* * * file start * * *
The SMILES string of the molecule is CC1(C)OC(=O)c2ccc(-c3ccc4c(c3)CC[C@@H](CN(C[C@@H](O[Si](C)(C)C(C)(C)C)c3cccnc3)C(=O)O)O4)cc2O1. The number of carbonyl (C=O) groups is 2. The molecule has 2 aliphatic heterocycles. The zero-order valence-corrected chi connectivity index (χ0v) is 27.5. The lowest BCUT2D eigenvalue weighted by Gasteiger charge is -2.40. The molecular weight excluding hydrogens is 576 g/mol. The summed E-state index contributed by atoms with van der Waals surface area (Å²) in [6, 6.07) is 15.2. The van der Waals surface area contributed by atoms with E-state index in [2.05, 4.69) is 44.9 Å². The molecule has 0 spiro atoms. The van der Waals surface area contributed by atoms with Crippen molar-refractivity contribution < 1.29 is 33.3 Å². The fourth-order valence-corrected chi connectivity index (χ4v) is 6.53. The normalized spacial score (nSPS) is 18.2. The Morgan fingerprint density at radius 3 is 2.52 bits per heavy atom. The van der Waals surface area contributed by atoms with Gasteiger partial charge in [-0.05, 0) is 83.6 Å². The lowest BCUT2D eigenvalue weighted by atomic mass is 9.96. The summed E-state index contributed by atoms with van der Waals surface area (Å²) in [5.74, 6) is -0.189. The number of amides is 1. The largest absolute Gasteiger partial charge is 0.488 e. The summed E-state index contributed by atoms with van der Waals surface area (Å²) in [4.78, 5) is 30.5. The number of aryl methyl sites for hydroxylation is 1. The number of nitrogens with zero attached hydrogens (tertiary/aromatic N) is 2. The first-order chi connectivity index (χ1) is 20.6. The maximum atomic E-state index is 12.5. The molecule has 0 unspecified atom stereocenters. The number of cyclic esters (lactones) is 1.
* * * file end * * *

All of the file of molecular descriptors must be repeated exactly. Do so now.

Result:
The SMILES string of the molecule is CC1(C)OC(=O)c2ccc(-c3ccc4c(c3)CC[C@@H](CN(C[C@@H](O[Si](C)(C)C(C)(C)C)c3cccnc3)C(=O)O)O4)cc2O1. The number of carbonyl (C=O) groups is 2. The molecule has 2 aliphatic heterocycles. The zero-order valence-corrected chi connectivity index (χ0v) is 27.5. The lowest BCUT2D eigenvalue weighted by Gasteiger charge is -2.40. The molecular weight excluding hydrogens is 576 g/mol. The summed E-state index contributed by atoms with van der Waals surface area (Å²) in [6, 6.07) is 15.2. The van der Waals surface area contributed by atoms with E-state index in [2.05, 4.69) is 44.9 Å². The molecule has 0 spiro atoms. The van der Waals surface area contributed by atoms with Crippen molar-refractivity contribution < 1.29 is 33.3 Å². The fourth-order valence-corrected chi connectivity index (χ4v) is 6.53. The normalized spacial score (nSPS) is 18.2. The Morgan fingerprint density at radius 3 is 2.52 bits per heavy atom. The van der Waals surface area contributed by atoms with Gasteiger partial charge in [-0.05, 0) is 83.6 Å². The lowest BCUT2D eigenvalue weighted by atomic mass is 9.96. The summed E-state index contributed by atoms with van der Waals surface area (Å²) in [5.74, 6) is -0.189. The number of amides is 1. The largest absolute Gasteiger partial charge is 0.488 e. The summed E-state index contributed by atoms with van der Waals surface area (Å²) in [4.78, 5) is 30.5. The number of aryl methyl sites for hydroxylation is 1. The number of nitrogens with zero attached hydrogens (tertiary/aromatic N) is 2. The first-order chi connectivity index (χ1) is 20.6. The maximum atomic E-state index is 12.5. The molecule has 0 unspecified atom stereocenters. The number of cyclic esters (lactones) is 1.